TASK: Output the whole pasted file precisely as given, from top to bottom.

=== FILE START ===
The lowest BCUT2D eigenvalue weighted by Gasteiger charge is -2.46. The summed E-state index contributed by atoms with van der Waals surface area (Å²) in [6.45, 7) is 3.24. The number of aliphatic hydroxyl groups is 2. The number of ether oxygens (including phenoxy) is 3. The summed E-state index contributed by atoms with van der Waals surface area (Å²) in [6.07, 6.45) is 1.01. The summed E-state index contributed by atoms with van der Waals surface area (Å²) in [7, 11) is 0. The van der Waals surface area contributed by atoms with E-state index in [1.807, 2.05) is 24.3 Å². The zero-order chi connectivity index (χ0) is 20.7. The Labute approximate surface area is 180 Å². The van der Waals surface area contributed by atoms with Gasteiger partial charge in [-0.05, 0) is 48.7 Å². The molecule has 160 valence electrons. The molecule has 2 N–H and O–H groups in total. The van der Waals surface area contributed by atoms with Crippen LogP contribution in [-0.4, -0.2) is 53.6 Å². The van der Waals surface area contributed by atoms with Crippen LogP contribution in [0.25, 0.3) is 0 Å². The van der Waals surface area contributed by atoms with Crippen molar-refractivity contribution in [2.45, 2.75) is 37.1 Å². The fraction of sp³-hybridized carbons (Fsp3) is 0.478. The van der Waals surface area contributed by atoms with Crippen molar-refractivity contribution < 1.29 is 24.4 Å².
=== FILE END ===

The lowest BCUT2D eigenvalue weighted by Gasteiger charge is -2.46. The summed E-state index contributed by atoms with van der Waals surface area (Å²) in [6.45, 7) is 3.24. The number of aliphatic hydroxyl groups is 2. The number of ether oxygens (including phenoxy) is 3. The summed E-state index contributed by atoms with van der Waals surface area (Å²) in [6.07, 6.45) is 1.01. The summed E-state index contributed by atoms with van der Waals surface area (Å²) in [7, 11) is 0. The van der Waals surface area contributed by atoms with E-state index in [1.807, 2.05) is 24.3 Å². The zero-order chi connectivity index (χ0) is 20.7. The Labute approximate surface area is 180 Å². The van der Waals surface area contributed by atoms with Gasteiger partial charge in [-0.05, 0) is 48.7 Å². The molecule has 160 valence electrons. The molecule has 2 N–H and O–H groups in total. The van der Waals surface area contributed by atoms with Crippen LogP contribution in [-0.4, -0.2) is 53.6 Å². The van der Waals surface area contributed by atoms with Crippen LogP contribution in [0.25, 0.3) is 0 Å². The van der Waals surface area contributed by atoms with Crippen molar-refractivity contribution in [2.45, 2.75) is 37.1 Å². The fraction of sp³-hybridized carbons (Fsp3) is 0.478. The van der Waals surface area contributed by atoms with Crippen molar-refractivity contribution < 1.29 is 24.4 Å².